Time-Lapse Photos Show Dramatic Erosion of Alaska Coast

A new study indicates part of the northern Alaska coastline is eroding by up to 45 feet annually due to declining sea ice, warming seawater and increased wave activity. (Image credit: Robert S. Anderson, University of Colorado.)

SAN FRANCISCO — Time-lapse photography of crumbling Alaskan coastlines is helping scientists understand the "triple whammy" of forces eroding the local landscape: declining sea ice, warming ocean waters and more poundings by waves.

The erosion rates from these forces are greater than anything seen along the world's coastlines, with the coast midway between Alaska's Point Barrow and Prudhoe Bay falling into the ocean in the inland direction by up to one-third the length of a football field annually, scientists have found.

"This is pretty eye-popping," Robert Anderson of the University of Colorado at Boulder said here today at the annual meeting of the American Geophysical Union.

Time-lapse imagery and videos taken by Anderson and his team show how frozen blocks of silt and peat — that contain about 50 percent to 80 percent water ice – are toppled into the Beaufort Sea within a matter of days during the summer months as large waves and warm waters combine to attack the coast.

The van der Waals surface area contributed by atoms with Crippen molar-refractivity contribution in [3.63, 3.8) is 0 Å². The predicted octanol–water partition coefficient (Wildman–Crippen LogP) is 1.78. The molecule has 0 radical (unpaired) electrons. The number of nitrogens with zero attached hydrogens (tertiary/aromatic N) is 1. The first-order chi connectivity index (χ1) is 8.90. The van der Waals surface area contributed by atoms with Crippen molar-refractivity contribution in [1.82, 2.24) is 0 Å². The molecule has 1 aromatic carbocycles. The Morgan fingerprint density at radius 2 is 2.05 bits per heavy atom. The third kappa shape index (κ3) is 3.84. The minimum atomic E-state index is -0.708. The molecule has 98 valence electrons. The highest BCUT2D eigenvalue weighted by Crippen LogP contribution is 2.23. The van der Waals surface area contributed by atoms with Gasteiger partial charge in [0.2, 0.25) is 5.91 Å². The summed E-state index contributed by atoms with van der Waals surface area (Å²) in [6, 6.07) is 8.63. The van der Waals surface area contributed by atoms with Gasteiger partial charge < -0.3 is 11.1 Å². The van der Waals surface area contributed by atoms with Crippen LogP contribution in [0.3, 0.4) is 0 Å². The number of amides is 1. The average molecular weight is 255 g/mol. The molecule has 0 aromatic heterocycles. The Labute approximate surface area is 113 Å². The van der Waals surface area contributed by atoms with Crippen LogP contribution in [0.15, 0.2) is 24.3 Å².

The dramatic erosion is created by the combination of three main factors: longer ice-free conditions in the summer months (which are lengthening by about two weeks per decade); warmer ocean waters that can melt more of the ice trapped in the coastal soils; and the widening of the gap between the coastline and the sea ice that occurs in the summer months, giving waves more room to batter 12-foot-high (3.5 meters) coastal bluffs.

"What we are seeing now is a triple whammy effect," Anderson said. "Since the summer Arctic sea ice cover continues to decline and Arctic air and sea temperatures continue to rise, we really don't see any prospect for this process ending."

"The landscape is beginning to respond to the acceleration of warming," he said.

The rates of erosion in these areas are several tens of meters per year, compared to other rocky coasts, where erosion rates would be closer to several millimeters or centimeters a year, Anderson said.

"These rates are way out of whack," he said.

This erosion is concerning to scientists not just for the indications it gives of the rate of global warming in the Arctic, but because the area is an important habitat for birds and other wildlife.

While there are no towns in the specific area studied, coastal erosion threatens some abandoned military and petroleum structures. And areas that now aren't as close to the coast could find themselves threatened.

"Even something 1 kilometer [0.6 miles] away could be dumped into the sea in a matter of years," Anderson said.

You can watch the video at the university's web site.

Andrea Thompson
Live Science Contributor

Andrea Thompson is an associate editor at Scientific American, where she covers sustainability, energy and the environment. Prior to that, she was a senior writer covering climate science at Climate Central and a reporter and editor at Live Science, where she primarily covered Earth science and the environment. She holds a graduate degree in science health and environmental reporting from New York University, as well as a bachelor of science and and masters of science in atmospheric chemistry from the Georgia Institute of Technology.